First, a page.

Hedging In Hedge Funds

First, credit controls. Then...?

When Federal Reserve Chairman Alan Greenspan testified to Congress after the $3.6 billion bailout of Long-Term Capital Management, he said it is "questionable" whether global hedge funds should be regulated by the U.S. alone. Instead, he said, regulators should impose controls on bank lending to the funds. Now, international central bankers and regulators are endorsing the recommendation. And the Fed itself plans to issue new rules for hedge-fund lending in early February.

Will regulation of hedge funds themselves be next? Perhaps--if credit controls prove inadequate. A panel of the Basle Committee on Banking Supervision, a group that oversees international bank lending, warned on Jan. 28 that some hedge fund activities may threaten the world financial system. But many funds are domiciled in loosely regulated offshore financial centers, and tighter regulation could face big political obstacles.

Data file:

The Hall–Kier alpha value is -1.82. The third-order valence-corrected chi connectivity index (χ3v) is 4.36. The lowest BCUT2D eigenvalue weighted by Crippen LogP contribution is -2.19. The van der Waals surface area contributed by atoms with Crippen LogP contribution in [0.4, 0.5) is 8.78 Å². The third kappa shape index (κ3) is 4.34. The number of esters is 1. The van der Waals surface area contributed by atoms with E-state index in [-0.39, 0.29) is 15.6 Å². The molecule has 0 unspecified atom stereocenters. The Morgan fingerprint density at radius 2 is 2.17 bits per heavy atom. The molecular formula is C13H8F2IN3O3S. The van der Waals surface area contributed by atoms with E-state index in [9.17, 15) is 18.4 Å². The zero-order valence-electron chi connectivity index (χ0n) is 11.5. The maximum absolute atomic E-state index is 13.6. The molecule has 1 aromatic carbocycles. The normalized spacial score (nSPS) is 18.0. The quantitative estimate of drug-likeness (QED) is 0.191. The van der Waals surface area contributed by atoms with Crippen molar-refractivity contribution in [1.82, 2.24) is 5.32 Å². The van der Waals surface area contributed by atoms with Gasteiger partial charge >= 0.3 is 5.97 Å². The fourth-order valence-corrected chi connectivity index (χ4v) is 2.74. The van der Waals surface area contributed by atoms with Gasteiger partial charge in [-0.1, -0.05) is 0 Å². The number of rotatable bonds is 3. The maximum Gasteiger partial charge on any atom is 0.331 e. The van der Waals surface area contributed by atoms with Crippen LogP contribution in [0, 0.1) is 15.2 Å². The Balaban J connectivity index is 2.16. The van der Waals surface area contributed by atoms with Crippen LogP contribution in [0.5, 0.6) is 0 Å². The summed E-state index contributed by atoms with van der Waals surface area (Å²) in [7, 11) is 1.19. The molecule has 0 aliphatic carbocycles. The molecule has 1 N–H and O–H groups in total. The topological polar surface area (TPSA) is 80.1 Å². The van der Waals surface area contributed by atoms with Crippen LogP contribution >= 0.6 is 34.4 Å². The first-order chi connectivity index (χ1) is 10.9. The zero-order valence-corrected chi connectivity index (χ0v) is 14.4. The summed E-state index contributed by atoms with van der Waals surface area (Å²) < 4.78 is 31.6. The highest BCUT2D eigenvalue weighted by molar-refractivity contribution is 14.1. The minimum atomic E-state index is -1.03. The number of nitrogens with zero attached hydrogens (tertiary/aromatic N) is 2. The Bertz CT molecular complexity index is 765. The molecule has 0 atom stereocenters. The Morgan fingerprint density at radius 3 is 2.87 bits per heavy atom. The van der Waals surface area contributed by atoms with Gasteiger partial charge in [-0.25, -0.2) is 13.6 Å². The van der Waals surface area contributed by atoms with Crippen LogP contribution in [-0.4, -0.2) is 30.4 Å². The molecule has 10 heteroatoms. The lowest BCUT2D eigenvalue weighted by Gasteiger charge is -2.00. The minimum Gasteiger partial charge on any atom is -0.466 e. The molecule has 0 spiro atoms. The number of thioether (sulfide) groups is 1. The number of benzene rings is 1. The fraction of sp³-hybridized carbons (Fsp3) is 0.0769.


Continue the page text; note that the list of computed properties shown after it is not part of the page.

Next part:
The panel wants banks to closely monitor loans to hedge funds and become harder-nosed about the collateral hedge funds offer. Collateral can plunge in value when markets fear that huge portfolio liquidations are imminent.

Since Greenspan's October speech, markets have calmed. But his colleagues want insurance against another ltcm-style debacle.

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